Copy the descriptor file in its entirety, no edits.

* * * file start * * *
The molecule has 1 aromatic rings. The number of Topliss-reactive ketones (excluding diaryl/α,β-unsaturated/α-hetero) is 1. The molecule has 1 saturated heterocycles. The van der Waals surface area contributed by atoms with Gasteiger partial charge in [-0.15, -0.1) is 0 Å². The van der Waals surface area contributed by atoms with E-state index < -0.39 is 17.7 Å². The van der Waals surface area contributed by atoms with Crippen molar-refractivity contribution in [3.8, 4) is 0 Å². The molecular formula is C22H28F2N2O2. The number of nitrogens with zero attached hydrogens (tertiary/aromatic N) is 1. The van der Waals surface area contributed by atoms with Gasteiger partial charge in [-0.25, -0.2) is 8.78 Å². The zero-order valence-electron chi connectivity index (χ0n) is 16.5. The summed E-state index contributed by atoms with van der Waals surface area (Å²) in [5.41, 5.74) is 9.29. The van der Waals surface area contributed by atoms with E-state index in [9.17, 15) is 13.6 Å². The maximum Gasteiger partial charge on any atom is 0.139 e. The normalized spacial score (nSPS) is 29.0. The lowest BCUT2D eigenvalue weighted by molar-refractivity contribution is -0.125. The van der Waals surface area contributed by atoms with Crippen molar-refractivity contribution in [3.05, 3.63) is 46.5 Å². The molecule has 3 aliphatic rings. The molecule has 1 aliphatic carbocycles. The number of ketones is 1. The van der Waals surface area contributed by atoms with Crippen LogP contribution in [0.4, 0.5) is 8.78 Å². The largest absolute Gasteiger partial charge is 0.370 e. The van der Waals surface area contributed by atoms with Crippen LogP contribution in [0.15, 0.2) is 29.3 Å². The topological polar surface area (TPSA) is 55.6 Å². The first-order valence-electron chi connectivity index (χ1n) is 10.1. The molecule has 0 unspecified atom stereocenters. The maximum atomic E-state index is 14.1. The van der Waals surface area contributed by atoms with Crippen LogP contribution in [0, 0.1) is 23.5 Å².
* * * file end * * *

The molecule has 1 aromatic rings. The number of Topliss-reactive ketones (excluding diaryl/α,β-unsaturated/α-hetero) is 1. The molecule has 1 saturated heterocycles. The van der Waals surface area contributed by atoms with Gasteiger partial charge in [-0.15, -0.1) is 0 Å². The van der Waals surface area contributed by atoms with E-state index < -0.39 is 17.7 Å². The van der Waals surface area contributed by atoms with Crippen molar-refractivity contribution in [3.8, 4) is 0 Å². The molecular formula is C22H28F2N2O2. The number of nitrogens with zero attached hydrogens (tertiary/aromatic N) is 1. The van der Waals surface area contributed by atoms with Gasteiger partial charge in [-0.25, -0.2) is 8.78 Å². The zero-order valence-electron chi connectivity index (χ0n) is 16.5. The summed E-state index contributed by atoms with van der Waals surface area (Å²) in [5.41, 5.74) is 9.29. The van der Waals surface area contributed by atoms with E-state index in [9.17, 15) is 13.6 Å². The maximum Gasteiger partial charge on any atom is 0.139 e. The normalized spacial score (nSPS) is 29.0. The lowest BCUT2D eigenvalue weighted by molar-refractivity contribution is -0.125. The van der Waals surface area contributed by atoms with Crippen molar-refractivity contribution in [3.05, 3.63) is 46.5 Å². The molecule has 3 aliphatic rings. The molecule has 1 aliphatic carbocycles. The number of ketones is 1. The van der Waals surface area contributed by atoms with Crippen LogP contribution in [0.4, 0.5) is 8.78 Å². The largest absolute Gasteiger partial charge is 0.370 e. The van der Waals surface area contributed by atoms with Crippen LogP contribution in [0.15, 0.2) is 29.3 Å². The topological polar surface area (TPSA) is 55.6 Å². The first-order valence-electron chi connectivity index (χ1n) is 10.1. The molecule has 0 unspecified atom stereocenters. The maximum atomic E-state index is 14.1. The van der Waals surface area contributed by atoms with Crippen LogP contribution in [0, 0.1) is 23.5 Å².